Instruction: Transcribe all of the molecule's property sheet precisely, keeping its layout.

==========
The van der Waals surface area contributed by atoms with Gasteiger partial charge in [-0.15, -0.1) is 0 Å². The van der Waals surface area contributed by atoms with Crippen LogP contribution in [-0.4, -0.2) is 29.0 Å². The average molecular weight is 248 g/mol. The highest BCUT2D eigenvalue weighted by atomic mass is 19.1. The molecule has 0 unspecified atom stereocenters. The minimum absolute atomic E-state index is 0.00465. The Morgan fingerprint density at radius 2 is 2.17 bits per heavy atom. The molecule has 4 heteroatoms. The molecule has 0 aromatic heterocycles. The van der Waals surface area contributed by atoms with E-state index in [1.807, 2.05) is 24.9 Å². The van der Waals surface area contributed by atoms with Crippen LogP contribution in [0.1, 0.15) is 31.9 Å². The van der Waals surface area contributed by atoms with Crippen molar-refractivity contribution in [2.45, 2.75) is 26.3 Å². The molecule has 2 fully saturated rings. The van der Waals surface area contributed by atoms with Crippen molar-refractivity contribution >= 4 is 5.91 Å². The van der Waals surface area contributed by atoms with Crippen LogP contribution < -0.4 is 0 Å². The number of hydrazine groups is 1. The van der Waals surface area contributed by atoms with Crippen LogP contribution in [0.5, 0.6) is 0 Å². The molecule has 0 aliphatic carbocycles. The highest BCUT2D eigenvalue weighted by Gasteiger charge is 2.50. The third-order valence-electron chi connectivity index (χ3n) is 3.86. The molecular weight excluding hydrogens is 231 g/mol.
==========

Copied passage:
The van der Waals surface area contributed by atoms with Gasteiger partial charge in [-0.15, -0.1) is 0 Å². The van der Waals surface area contributed by atoms with Crippen LogP contribution in [-0.4, -0.2) is 29.0 Å². The average molecular weight is 248 g/mol. The highest BCUT2D eigenvalue weighted by atomic mass is 19.1. The molecule has 0 unspecified atom stereocenters. The minimum absolute atomic E-state index is 0.00465. The Morgan fingerprint density at radius 2 is 2.17 bits per heavy atom. The molecule has 4 heteroatoms. The molecule has 0 aromatic heterocycles. The van der Waals surface area contributed by atoms with E-state index in [1.807, 2.05) is 24.9 Å². The van der Waals surface area contributed by atoms with Crippen LogP contribution in [0.1, 0.15) is 31.9 Å². The van der Waals surface area contributed by atoms with Crippen molar-refractivity contribution in [2.45, 2.75) is 26.3 Å². The molecule has 2 fully saturated rings. The van der Waals surface area contributed by atoms with Crippen molar-refractivity contribution >= 4 is 5.91 Å². The van der Waals surface area contributed by atoms with Crippen LogP contribution < -0.4 is 0 Å². The number of hydrazine groups is 1. The van der Waals surface area contributed by atoms with Crippen LogP contribution in [0.5, 0.6) is 0 Å². The molecule has 0 aliphatic carbocycles. The highest BCUT2D eigenvalue weighted by Gasteiger charge is 2.50. The third-order valence-electron chi connectivity index (χ3n) is 3.86. The molecular weight excluding hydrogens is 231 g/mol.